The sound is good, the organisation is top notch, the timing is imaginative (last band is on around 4am) and even the food is delicious. Sofas scatter the thick, dark grass, fairy lights hang from the branches of trees. After the harsh tarmac of Phoenix, it is breathtaking to watch your favourite band play at two in the morning against a backdrop of looming pines and a vast, clear lake (The Prodigy, now the best pop group in Britain).
The Manics are replaced by Teenage Fanclub. As the sun sets and naked Swedes splash about in the lake, Fanclub's mellow country rock is the ideal soundtrack. Bob Dylan fares less well, despite deigning to play "Maggie's Farm". The three-hour set is, to be frank, dull, especially after the awe-inspiring loopiness of Beck.
The genius of the Wu-Tang Clan is that because they are a collective of about 15, they could play six different festivals across Europe simultaneously. Tonight it's supposed to be Raekwon, Method Man and Ol' Dirty Bastard, but it sounds more like Raekwon's chiropodist and some guys who may once have met Method Man's cousin. Despite having made some of the funniest and most complex records of the last few years, live they fall into the classic hip-hop trap: they are just some men shouting.
The Swedes are a musically eclectic and obsessive bunch. The Heavenly Social - a club in London's Farringdon - is so revered among the Swedish hip, that the Heavenly tent is full to bursting. Pete Wiggs and Bob Stanley of Saint Etienne play obscure early 1970s girl group records to wild-eyed enthusiasts. Primal Scream's Bobby Gillespie has also been flown over to DJ and the up-and-coming Richard Fearless steals the show with his fat beats and groovy rhythms. Before the night is out there are tales of naked DJs on acid. It is certainly true that, during Underworld's set, Richard Fearless is so overwhelmed by their heart-pounding "Rowla", he actually stage dives into the throng.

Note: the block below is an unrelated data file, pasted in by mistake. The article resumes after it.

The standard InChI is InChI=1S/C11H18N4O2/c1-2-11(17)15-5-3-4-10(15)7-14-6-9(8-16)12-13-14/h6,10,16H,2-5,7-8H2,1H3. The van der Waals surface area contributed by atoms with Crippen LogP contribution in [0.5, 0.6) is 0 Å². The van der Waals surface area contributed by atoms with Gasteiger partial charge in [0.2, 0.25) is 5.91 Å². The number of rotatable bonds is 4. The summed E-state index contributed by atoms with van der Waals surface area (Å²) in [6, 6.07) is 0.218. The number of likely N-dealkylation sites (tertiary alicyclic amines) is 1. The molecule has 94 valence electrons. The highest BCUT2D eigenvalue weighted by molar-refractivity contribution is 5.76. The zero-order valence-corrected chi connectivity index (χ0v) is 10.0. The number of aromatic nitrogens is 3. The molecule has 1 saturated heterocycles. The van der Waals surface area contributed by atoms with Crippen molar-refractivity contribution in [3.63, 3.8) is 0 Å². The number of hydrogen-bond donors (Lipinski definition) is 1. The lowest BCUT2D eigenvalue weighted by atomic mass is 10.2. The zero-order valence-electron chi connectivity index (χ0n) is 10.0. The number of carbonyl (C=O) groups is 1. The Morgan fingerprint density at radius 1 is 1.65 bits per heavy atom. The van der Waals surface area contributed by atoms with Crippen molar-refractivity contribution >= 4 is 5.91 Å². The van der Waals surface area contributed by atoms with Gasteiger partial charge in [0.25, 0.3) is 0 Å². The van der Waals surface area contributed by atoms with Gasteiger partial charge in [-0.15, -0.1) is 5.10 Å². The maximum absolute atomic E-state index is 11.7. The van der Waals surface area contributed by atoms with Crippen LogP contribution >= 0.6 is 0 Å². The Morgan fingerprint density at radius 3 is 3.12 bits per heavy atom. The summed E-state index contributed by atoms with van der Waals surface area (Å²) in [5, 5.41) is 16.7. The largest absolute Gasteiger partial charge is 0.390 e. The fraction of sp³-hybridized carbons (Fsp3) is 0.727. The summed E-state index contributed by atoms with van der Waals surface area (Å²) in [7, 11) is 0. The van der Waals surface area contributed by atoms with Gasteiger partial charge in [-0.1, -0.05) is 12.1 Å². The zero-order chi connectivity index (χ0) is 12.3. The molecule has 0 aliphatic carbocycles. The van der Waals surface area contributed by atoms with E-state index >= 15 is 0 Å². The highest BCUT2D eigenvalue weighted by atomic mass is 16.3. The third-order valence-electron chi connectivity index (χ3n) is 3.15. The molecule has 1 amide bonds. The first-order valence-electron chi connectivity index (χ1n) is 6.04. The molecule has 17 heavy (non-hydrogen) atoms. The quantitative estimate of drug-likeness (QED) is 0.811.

Other delights include the Memphis Revue tent, which was put together by Elvis biographer, Robert Gordon. It consists of 60-year-old men on electric guitar and 80-year-old drummers who have lived the blues. People have no idea what to expect but are blown away by the raw energy and feedback. Lollipop is a complete success and the reason is simple: this is a festival put together not by cynical promoters eager to book the biggest crowd-pullers, but by genuine music-lovers.Reuse content